When a conference report is called up before the House containing matter which would be in violation of the rules of the House with respect to germaneness (for a discussion of germaneness, see "Amendments and the Germaneness Rule: in Part XI, infra) if the matter had been offered as an amendment in the House, and which is contained either (1) in a Senate amendment to that measure (including a Senate amendment in the nature of a substitute for the text of that measure as passed by the House) and accepted by the House conferees or agreed to by the conference committee with modification or (2) in a substitute agreed to by the conference committee, a point of order may be made at any time after the reading of the report is completed or dispensed with and before the reading of the statement, that nongermane matter, which must be specified in the point of order, is contained in the report. It is also in order to make a point of order against nongermane Senate matter in the conference report that originally appeared in the Senate bill but was not included in the House-passed version. If the point of order is sustained, it is then in order for the Chair to entertain a motion, that is of high privilege, that the House reject the non- germane matter covered by the point of order. It is in order to debate the motion for 40 minutes, one-half of the time to be given to debate in favor of, and one-half in opposition to, the motion. Notwithstanding the final disposition of a point of order made with respect to the report, or of a motion to reject nongermane matter, further points of order may be made with respect to the report, and further motions may be made to reject other nongermane matter in the conference report not covered by any previous point of order which has been sustained. If a motion to reject has been adopted, after final disposition of all points of order and motions to reject, the conference report is considered as rejected and the question then pending before the House is whether (1) to recede and concur with an amendment that consists of that portion of the conference report not rejected or (2) to insist on the House amendment with respect to nongermane Senate matter that originally appeared in the Senate bill but was not included in the House-passed version. If all motions to reject are defeated, then, after the allocation of time for debate on the conference report, it is in order to move the previous question on the adoption of the conference report.
Similar procedures are available in the House when the Senate proposes an amendment to a measure that would be in violation of the rule against nongermane amendments, and thereafter it is (1) reported in disagreement by a committee of conference or (2) before the House and the stage of disagreement is reached.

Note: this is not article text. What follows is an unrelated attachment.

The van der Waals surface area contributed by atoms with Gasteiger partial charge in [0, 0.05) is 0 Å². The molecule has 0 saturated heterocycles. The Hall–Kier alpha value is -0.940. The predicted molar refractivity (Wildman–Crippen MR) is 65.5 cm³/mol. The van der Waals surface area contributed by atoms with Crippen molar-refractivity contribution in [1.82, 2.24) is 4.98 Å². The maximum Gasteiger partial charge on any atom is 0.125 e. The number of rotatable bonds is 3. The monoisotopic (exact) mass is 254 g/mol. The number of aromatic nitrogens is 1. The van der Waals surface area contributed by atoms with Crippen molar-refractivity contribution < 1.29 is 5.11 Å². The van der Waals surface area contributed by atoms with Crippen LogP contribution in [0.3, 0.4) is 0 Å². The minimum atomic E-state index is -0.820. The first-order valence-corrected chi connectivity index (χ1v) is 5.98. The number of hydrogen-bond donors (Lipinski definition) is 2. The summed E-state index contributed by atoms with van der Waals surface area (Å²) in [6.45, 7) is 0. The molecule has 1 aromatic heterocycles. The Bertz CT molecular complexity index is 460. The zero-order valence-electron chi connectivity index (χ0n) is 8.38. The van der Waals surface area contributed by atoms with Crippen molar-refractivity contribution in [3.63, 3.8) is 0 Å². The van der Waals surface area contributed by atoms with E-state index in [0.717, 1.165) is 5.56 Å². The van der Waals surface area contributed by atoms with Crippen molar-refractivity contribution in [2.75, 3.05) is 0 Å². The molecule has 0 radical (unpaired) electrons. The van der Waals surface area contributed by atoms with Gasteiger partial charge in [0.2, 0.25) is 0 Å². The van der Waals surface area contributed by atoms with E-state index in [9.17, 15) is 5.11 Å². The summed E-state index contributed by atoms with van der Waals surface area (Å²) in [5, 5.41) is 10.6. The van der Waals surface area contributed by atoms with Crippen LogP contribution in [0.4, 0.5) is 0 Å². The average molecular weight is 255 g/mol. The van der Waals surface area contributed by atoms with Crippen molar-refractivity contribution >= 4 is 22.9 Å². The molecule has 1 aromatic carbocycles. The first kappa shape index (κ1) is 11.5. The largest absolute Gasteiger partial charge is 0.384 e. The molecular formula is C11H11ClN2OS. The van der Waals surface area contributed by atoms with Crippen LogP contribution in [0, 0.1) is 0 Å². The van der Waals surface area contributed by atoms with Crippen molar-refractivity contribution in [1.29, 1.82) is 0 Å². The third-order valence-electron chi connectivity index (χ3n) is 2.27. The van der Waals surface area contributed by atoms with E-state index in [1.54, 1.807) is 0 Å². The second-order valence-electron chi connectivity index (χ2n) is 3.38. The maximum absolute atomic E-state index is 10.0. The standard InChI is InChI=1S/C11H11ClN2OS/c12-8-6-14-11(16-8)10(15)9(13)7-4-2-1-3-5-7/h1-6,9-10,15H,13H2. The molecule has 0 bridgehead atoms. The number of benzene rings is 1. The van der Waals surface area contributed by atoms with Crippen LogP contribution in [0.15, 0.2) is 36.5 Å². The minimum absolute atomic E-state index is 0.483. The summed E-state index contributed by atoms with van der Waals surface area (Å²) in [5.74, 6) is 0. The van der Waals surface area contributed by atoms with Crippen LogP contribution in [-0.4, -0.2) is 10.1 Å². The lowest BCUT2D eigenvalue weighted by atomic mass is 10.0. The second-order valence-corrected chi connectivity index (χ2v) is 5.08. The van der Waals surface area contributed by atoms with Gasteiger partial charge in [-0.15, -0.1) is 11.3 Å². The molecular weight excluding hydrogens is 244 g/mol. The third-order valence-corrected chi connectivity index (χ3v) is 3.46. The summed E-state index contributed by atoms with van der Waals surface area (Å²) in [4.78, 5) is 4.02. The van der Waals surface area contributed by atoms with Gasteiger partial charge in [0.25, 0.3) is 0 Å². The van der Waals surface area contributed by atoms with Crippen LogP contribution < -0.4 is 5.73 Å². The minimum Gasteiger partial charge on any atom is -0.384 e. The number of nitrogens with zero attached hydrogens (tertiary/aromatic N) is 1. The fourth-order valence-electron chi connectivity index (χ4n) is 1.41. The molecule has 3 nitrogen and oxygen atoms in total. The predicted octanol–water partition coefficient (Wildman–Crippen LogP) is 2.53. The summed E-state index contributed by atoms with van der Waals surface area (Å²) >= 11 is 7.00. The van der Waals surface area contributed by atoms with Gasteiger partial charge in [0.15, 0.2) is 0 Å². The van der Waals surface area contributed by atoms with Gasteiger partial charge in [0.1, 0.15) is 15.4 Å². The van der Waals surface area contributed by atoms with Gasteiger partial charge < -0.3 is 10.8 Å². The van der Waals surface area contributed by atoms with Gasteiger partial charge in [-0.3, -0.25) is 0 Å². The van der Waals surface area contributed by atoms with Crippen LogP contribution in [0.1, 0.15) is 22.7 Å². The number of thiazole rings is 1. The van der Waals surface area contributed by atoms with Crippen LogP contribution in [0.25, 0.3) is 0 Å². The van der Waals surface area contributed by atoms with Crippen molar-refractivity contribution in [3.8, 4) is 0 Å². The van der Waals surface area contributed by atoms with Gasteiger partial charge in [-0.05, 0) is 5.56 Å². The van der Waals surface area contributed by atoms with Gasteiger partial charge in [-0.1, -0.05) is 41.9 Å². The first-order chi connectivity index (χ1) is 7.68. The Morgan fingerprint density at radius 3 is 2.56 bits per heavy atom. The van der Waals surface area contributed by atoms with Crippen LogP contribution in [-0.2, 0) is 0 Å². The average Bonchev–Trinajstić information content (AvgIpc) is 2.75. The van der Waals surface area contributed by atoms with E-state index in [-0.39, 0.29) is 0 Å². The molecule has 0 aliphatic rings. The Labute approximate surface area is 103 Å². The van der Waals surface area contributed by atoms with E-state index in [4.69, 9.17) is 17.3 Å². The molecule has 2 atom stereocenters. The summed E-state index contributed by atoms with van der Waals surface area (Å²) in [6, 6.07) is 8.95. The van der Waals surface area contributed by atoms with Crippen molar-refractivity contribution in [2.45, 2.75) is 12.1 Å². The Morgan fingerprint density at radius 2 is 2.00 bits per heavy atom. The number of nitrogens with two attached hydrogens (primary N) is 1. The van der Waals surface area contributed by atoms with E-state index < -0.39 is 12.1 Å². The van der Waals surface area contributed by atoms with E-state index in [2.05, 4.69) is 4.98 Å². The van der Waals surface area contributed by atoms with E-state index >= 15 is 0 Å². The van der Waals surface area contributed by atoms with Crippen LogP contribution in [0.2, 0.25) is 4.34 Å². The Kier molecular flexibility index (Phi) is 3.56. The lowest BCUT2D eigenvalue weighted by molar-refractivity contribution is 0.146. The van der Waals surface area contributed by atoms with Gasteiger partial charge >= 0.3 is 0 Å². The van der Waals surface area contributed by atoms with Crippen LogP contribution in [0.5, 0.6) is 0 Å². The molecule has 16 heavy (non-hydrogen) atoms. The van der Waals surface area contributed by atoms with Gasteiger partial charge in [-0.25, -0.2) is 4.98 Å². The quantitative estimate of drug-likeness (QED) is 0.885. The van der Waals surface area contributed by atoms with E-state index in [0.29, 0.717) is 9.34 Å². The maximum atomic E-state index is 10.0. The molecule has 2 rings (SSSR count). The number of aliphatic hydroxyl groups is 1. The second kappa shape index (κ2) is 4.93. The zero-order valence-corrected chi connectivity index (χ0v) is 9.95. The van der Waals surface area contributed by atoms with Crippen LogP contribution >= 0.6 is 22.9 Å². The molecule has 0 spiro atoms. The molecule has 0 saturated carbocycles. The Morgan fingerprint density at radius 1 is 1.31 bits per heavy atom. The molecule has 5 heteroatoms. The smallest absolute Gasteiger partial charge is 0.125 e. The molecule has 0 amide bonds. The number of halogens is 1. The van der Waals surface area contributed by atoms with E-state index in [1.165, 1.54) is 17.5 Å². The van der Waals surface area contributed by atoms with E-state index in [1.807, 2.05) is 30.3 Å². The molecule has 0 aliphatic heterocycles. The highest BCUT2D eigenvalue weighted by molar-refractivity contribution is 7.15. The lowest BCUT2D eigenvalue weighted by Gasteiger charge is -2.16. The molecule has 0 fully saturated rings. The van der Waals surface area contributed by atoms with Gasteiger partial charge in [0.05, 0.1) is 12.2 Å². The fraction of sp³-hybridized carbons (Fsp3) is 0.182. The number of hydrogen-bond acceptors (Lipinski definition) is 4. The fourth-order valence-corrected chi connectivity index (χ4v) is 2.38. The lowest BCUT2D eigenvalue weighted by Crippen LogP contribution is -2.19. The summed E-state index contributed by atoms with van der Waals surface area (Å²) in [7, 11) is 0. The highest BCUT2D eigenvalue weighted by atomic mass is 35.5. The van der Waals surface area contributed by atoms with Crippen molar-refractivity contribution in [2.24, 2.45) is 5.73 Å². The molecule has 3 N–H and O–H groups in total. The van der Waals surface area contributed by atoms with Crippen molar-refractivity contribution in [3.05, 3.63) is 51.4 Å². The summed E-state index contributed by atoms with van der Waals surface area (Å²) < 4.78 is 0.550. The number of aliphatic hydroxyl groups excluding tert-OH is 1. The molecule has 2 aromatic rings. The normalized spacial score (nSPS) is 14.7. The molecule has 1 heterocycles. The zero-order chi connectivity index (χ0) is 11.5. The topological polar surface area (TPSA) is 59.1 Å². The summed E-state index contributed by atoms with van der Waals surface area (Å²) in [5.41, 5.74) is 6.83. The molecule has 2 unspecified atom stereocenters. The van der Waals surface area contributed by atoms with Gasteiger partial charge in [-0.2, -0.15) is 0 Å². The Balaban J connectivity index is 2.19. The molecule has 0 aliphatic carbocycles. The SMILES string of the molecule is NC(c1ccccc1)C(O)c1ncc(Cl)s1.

The amendments of the Senate in disagreement may be voted on separately and may be adopted by a majority vote after the adoption of the conference report itself as though no conference had been had with respect to those amendments. The Senate may recede from all amendments, or from certain of its amendments, insisting on the others with or without a request for a conference with respect to them. If the House does not accept the amendments insisted on by the Senate the entire conference process may begin again with respect to them. One House may also further amend an amendment of the other House until the third degree stage of amendment within that House is reached.
Custody of Papers
The custody of the original official papers is important in conference procedure because either body may act only when in possession of the papers. As indicated above the request for a conference may be made only by the body in possession. The papers are then transmitted to the body agreeing to the conference and by it to the managers of the House that asked for the conference. The latter in turn carry the papers with them to the conference and at its conclusion turn them over to the managers of the House that agreed to the conference. The latter deliver them to their own House, that acts first on the report and then delivers the papers to the other House for final action on the report. However, if the managers on the part of the House agreeing to the conference surrender the papers to the House asking for the conference, the report may be acted on first by the House asking for the conference.
Each group of conferees, at the conclusion of the conference, retains one copy of the report that has been made in duplicate, and signed by a majority of the managers of each body- -the House copy signed first by the House managers and the Senate copy signed first by its managers.
Obviously a bill cannot become a law of the land until it has been approved in identical terms by both Houses of the Congress. When the bill has finally been approved by both Houses all the original papers are transmitted to the enrolling clerk of the body in which the bill originated.